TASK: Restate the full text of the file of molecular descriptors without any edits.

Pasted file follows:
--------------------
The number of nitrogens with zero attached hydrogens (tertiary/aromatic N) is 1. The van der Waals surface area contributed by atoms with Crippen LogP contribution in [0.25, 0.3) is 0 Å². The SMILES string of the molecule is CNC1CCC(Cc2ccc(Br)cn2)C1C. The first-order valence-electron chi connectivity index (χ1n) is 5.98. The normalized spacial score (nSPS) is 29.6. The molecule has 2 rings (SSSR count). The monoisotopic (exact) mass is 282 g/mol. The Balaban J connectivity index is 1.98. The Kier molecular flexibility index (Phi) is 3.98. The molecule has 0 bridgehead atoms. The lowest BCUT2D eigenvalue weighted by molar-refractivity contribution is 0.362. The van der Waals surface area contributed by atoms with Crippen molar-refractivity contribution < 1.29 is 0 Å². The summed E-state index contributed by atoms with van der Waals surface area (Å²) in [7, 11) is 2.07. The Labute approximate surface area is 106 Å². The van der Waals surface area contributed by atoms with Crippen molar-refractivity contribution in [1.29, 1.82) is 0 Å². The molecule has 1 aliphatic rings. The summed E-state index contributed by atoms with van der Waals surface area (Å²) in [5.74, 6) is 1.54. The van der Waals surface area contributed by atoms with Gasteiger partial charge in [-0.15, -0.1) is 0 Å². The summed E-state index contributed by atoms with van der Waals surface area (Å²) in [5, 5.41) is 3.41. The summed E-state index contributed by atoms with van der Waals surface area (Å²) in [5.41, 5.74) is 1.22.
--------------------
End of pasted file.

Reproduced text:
The number of nitrogens with zero attached hydrogens (tertiary/aromatic N) is 1. The van der Waals surface area contributed by atoms with Crippen LogP contribution in [0.25, 0.3) is 0 Å². The SMILES string of the molecule is CNC1CCC(Cc2ccc(Br)cn2)C1C. The first-order valence-electron chi connectivity index (χ1n) is 5.98. The normalized spacial score (nSPS) is 29.6. The molecule has 2 rings (SSSR count). The monoisotopic (exact) mass is 282 g/mol. The Balaban J connectivity index is 1.98. The Kier molecular flexibility index (Phi) is 3.98. The molecule has 0 bridgehead atoms. The lowest BCUT2D eigenvalue weighted by molar-refractivity contribution is 0.362. The van der Waals surface area contributed by atoms with Crippen molar-refractivity contribution < 1.29 is 0 Å². The summed E-state index contributed by atoms with van der Waals surface area (Å²) in [7, 11) is 2.07. The Labute approximate surface area is 106 Å². The van der Waals surface area contributed by atoms with Crippen molar-refractivity contribution in [1.29, 1.82) is 0 Å². The molecule has 1 aliphatic rings. The summed E-state index contributed by atoms with van der Waals surface area (Å²) in [5.74, 6) is 1.54. The van der Waals surface area contributed by atoms with Gasteiger partial charge in [-0.15, -0.1) is 0 Å². The summed E-state index contributed by atoms with van der Waals surface area (Å²) in [5, 5.41) is 3.41. The summed E-state index contributed by atoms with van der Waals surface area (Å²) in [5.41, 5.74) is 1.22.